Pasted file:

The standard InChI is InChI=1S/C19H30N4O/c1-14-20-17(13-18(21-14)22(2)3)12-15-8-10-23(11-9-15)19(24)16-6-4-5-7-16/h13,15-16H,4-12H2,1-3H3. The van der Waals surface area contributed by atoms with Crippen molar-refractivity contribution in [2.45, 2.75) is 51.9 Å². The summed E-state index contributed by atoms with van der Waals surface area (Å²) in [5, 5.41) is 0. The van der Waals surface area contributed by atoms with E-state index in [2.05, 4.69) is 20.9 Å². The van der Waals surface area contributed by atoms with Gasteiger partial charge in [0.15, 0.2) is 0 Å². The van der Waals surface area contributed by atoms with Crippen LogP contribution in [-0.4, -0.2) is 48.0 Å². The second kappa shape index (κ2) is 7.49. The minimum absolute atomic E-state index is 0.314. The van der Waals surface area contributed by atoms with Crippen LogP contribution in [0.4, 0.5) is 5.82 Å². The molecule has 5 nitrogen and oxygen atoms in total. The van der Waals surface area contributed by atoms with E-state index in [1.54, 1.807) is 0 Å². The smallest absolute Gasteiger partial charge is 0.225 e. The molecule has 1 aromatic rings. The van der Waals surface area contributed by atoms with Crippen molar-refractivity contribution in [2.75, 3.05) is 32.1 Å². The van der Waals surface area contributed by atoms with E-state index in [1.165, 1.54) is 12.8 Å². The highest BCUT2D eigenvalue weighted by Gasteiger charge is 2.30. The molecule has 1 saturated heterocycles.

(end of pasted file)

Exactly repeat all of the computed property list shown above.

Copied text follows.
The standard InChI is InChI=1S/C19H30N4O/c1-14-20-17(13-18(21-14)22(2)3)12-15-8-10-23(11-9-15)19(24)16-6-4-5-7-16/h13,15-16H,4-12H2,1-3H3. The van der Waals surface area contributed by atoms with Crippen molar-refractivity contribution in [2.45, 2.75) is 51.9 Å². The summed E-state index contributed by atoms with van der Waals surface area (Å²) in [5, 5.41) is 0. The van der Waals surface area contributed by atoms with E-state index in [2.05, 4.69) is 20.9 Å². The van der Waals surface area contributed by atoms with Gasteiger partial charge in [0.15, 0.2) is 0 Å². The van der Waals surface area contributed by atoms with Crippen LogP contribution in [-0.4, -0.2) is 48.0 Å². The second kappa shape index (κ2) is 7.49. The minimum absolute atomic E-state index is 0.314. The van der Waals surface area contributed by atoms with Crippen LogP contribution in [0.4, 0.5) is 5.82 Å². The molecule has 5 nitrogen and oxygen atoms in total. The van der Waals surface area contributed by atoms with E-state index in [1.54, 1.807) is 0 Å². The smallest absolute Gasteiger partial charge is 0.225 e. The molecule has 1 aromatic rings. The van der Waals surface area contributed by atoms with Crippen molar-refractivity contribution in [2.75, 3.05) is 32.1 Å². The van der Waals surface area contributed by atoms with E-state index in [1.165, 1.54) is 12.8 Å². The highest BCUT2D eigenvalue weighted by Gasteiger charge is 2.30. The molecule has 1 saturated heterocycles.